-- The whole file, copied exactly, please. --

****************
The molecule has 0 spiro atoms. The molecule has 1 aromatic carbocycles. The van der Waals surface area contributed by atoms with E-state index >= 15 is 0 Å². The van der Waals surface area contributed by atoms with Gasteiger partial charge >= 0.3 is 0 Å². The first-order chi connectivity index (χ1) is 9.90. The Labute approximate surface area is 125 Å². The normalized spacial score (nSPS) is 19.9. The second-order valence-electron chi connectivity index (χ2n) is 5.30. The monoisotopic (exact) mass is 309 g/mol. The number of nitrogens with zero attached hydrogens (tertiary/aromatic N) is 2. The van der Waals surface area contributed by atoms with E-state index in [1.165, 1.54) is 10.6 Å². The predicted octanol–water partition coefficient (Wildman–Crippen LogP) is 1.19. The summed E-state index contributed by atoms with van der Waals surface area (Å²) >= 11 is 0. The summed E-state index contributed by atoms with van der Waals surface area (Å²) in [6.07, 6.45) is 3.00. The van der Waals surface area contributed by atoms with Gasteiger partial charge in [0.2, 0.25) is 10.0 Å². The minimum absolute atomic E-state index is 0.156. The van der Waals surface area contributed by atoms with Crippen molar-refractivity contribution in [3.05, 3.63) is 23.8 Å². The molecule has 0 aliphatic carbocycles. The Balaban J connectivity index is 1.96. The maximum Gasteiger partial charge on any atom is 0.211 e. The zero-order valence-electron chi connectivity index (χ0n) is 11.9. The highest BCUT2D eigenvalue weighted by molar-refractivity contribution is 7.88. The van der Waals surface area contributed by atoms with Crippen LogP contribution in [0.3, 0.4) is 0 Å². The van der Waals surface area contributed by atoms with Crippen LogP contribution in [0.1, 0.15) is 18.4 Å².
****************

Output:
The molecule has 0 spiro atoms. The molecule has 1 aromatic carbocycles. The van der Waals surface area contributed by atoms with E-state index >= 15 is 0 Å². The van der Waals surface area contributed by atoms with Gasteiger partial charge >= 0.3 is 0 Å². The first-order chi connectivity index (χ1) is 9.90. The Labute approximate surface area is 125 Å². The normalized spacial score (nSPS) is 19.9. The second-order valence-electron chi connectivity index (χ2n) is 5.30. The monoisotopic (exact) mass is 309 g/mol. The number of nitrogens with zero attached hydrogens (tertiary/aromatic N) is 2. The van der Waals surface area contributed by atoms with E-state index in [1.165, 1.54) is 10.6 Å². The predicted octanol–water partition coefficient (Wildman–Crippen LogP) is 1.19. The summed E-state index contributed by atoms with van der Waals surface area (Å²) >= 11 is 0. The summed E-state index contributed by atoms with van der Waals surface area (Å²) in [6.07, 6.45) is 3.00. The van der Waals surface area contributed by atoms with Gasteiger partial charge in [0.2, 0.25) is 10.0 Å². The minimum absolute atomic E-state index is 0.156. The van der Waals surface area contributed by atoms with Crippen molar-refractivity contribution in [3.05, 3.63) is 23.8 Å². The molecule has 0 aliphatic carbocycles. The Balaban J connectivity index is 1.96. The maximum Gasteiger partial charge on any atom is 0.211 e. The zero-order valence-electron chi connectivity index (χ0n) is 11.9. The highest BCUT2D eigenvalue weighted by molar-refractivity contribution is 7.88. The van der Waals surface area contributed by atoms with Crippen LogP contribution in [0.3, 0.4) is 0 Å². The van der Waals surface area contributed by atoms with Crippen LogP contribution in [0.1, 0.15) is 18.4 Å².